The Indian rupee was slightly lower on Monday, as U.S. dollar demand from importers offset positive cues such as strength in most Asian currencies and state election wins for India's ruling party.

The rupee was at 83.3175 against the dollar as of 11:00 a.m. IST, weaker by 0.04% compared with its close at 83.2875 in the previous session.

While the rupee opened higher at 83.26, it shed gains pressured by dollar demand from local oil companies and importers, a foreign exchange trader at a private bank said.

Most Asian currencies edged higher aided by a drop in U.S. Treasury yields on Friday after Federal Reserve Chair Jerome Powell's remarks bolstered bets that the central bank is done hiking policy rates.

"My colleagues and I anticipate that growth in spending and output will slow over the next year, as the effects of the pandemic and the reopening fade and as restrictive monetary policy weighs on aggregate demand," Powell said.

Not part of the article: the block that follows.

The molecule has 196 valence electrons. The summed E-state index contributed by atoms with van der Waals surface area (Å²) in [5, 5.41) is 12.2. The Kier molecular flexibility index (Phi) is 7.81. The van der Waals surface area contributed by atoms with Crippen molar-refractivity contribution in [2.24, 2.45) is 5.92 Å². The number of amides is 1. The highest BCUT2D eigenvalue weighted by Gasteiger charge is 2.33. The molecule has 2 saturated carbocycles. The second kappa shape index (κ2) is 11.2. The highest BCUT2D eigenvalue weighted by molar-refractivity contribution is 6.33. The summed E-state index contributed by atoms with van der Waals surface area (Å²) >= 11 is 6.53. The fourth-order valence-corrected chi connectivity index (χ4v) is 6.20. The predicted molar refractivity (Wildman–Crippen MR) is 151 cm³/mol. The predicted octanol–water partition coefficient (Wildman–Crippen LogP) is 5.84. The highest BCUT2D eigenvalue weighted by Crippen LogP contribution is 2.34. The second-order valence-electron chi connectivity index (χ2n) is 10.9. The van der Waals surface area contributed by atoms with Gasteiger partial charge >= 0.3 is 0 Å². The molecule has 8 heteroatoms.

The 10-year U.S. Treasury yield ticked up to 4.24% in Asia after plunging 10 basis points on Friday.

Fed rate cuts may start as soon as March, according to the CME's FedWatch tool.

Meanwhile, Indian Prime Minister Narendra Modi's Bharatiya Janata Party won the elections in three of the five Indian states that went to the polls recently.

This "bolsters expectations of political stability at the upcoming general elections... addressing earlier concerns that a weak showing at the state polls might have stoked a fiscally populist agenda in the coming months," DBS Bank said in a note.

The wins could also help draw higher foreign inflows into Indian equity markets, analysts said.

While the positive cues may help ease pressure on the rupee, moments of strength are likely to stay shallow in the near-term, Apurva Swarup, a vice president at Shinhan Bank said. (Reporting by Jaspreet Kalra; Editing by Mrigank Dhaniwala)